Germany has not forgotten the lessons of the Nazis

The intolerance and hate shown by representatives of the right wing political party AfD in the Bundestag is by no means commonplace in Germany.

Many Germans helped welcoming and integrating refugees – and are still helping.
Many Germans helped welcoming and integrating refugees – and are still helping. dpa

Germany has a problem, and that problem goes by the name of Alternative for Germany (AfD), “the most popular party” in certain parts of eastern Germany. No one would question that. Paul Hockenos, in his New York Times op-ed from April 15, has this much right.

Has Germany really forgotten the lessons of the Nazis

It’s irrefutable that the AfD is a racist, nationalist political party, with members that are avowed homophobes, xenophobes and even anti-Semites. But the AfD also counts friends of Israel among their members, as well as Jews and Muslims, and gays and lesbians.

While Hockenos is not wrong in writing that “people wearing Jewish headgear are harassed on the street” in Germany, his statement that “expanded expressions of intolerance and hate” by AfD party members in the Bundestag have become “commonplace” cannot go uncontested. And it’s also off the mark to claim that “the AfD is riding a shocking rise of German anti-Semitism and xenophobia.”

But are anti-Semitism and xenophobia truly on the rise? Has Germany really “forgotten the lessons of the Nazis,” as the title of The New York Times piece asks?

A mistrust of the media – not only in Germany

Anti-Semitism and xenophobia were present in Germany 10 years ago as well, and 20 years ago, and 40 years ago. In 1981, Chancellor Helmut Schmidt commissioned the Nowak and Sörgel Social Science Institute (SINUS) to conduct a study that ultimately showed that around 13 percent of West German adults had “an ideologically closed, far-right frame of mind, the main supports of which are a National Socialist view of history, hatred of foreigners, democracy, and pluralism and an exaggerated devotion to das Volk, fatherland and family.”

The study revealed a frame of thinking that included a cult of leadership and anti-Semitism, as well as mistrust of the media – as we see again today, and not only in Germany. It also showed that more than one third (37 percent) of Germans were “disposed to authoritarianism,” but that this mindset did not lead to action.

Right-wing radicals and extremists rallied behind the AfD

It is not the case that anti-Semitism and xenophobia have risen in Germany. First of all, the far right’s hatred for refugees has a distinct target: Muslims. In 2014 already, thousands of demonstrators took to the streets in Dresden and elsewhere to protest the influx of migrants. At that time, there was no serious political party that dared admitting hostility toward foreigners.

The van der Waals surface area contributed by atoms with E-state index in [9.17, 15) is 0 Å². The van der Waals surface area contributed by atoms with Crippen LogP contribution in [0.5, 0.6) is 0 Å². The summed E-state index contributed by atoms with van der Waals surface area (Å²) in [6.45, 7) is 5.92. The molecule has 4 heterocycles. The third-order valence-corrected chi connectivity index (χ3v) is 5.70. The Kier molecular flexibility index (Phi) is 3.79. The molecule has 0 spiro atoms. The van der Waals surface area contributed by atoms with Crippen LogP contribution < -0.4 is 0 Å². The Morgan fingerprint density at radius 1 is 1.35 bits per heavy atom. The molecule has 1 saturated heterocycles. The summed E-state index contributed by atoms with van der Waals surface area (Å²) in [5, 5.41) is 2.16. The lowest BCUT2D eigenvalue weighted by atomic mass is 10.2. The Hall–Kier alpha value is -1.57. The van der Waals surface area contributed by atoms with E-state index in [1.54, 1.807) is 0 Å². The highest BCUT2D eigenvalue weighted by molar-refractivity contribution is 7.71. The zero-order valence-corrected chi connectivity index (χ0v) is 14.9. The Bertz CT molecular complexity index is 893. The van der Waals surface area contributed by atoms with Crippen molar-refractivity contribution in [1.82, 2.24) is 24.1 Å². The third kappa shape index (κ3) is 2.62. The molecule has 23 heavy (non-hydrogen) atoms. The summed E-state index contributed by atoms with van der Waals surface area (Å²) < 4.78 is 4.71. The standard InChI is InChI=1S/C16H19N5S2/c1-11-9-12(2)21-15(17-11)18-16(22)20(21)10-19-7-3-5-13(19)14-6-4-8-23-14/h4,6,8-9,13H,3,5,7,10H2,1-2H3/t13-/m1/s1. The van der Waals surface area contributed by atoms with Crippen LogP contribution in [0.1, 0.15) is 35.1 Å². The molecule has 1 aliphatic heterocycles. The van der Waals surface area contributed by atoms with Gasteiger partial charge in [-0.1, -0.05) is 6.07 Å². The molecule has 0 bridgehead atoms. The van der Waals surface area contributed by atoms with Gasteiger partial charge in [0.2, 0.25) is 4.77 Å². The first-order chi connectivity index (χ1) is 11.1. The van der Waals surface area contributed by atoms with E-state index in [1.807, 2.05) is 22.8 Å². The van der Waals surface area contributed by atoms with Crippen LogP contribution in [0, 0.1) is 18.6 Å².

Back then, the spokespeople for the AfD, and those of the party’s more radical faction, embraced this theme, despite resistance from the party’s less extremist leadership, who were focusing more on the EU and the euro crisis. As a result, right-wing radicals and extremists – as well as the more authoritarian slice of the middle class – rallied behind the AfD, and the far-right xenophobes gained the upper hand within the party.

Germany – the final destination for one million refugees

The far right now controls the AfD, which has absorbed most members and supporters of the NPD, the relatively insignificant former bastion of Germany’s right wing.

Fear of outsiders generally rears its head wherever a large number of foreigners settle upon “native soil.” This has been and still is the case not only in Germany, the final destination for one million refugees in 2015, most of whom were fleeing war and terror and Islamism in Syria. Germany originally welcomed these refugees and displaced persons with open arms.

Anti-Semitism is decreasing in Western Germany

Hundreds of thousands helped – and are still helping – the newcomers learn the language and cope with the hardships of everyday life in a foreign country. Xenophobia became apparent later when the refugees were to be resettled in various areas across the country, especially in places where there had so far hardly been any foreigners – like eastern Germany.

In this respect, the results of the recently published Leipzig authoritarianism study are particularly interesting. Last year, researchers surveyed 2,416 people in Germany (1,918 in the former West Germany and 498 in the former East) as to whether they agreed with certain stereotypes about Jews and whether the country should halt the immigration of Muslims.

The result was that almost one in four Germans were against accepting more foreigners, but the figure was significantly higher in the East. The study also found that anti-Semitism is decreasing, but only in the West, not in the East.

Read the whole text on The German Times website

Peter H. Koepf is editor in chief of The German Times as well as a co-author of the book by Franziska Schreiber titled “Inside AfD. Der Bericht einer Aussteigerin“ (Inside the AfD. The report of an ex-member), Berlin, 2018. 

© The German Times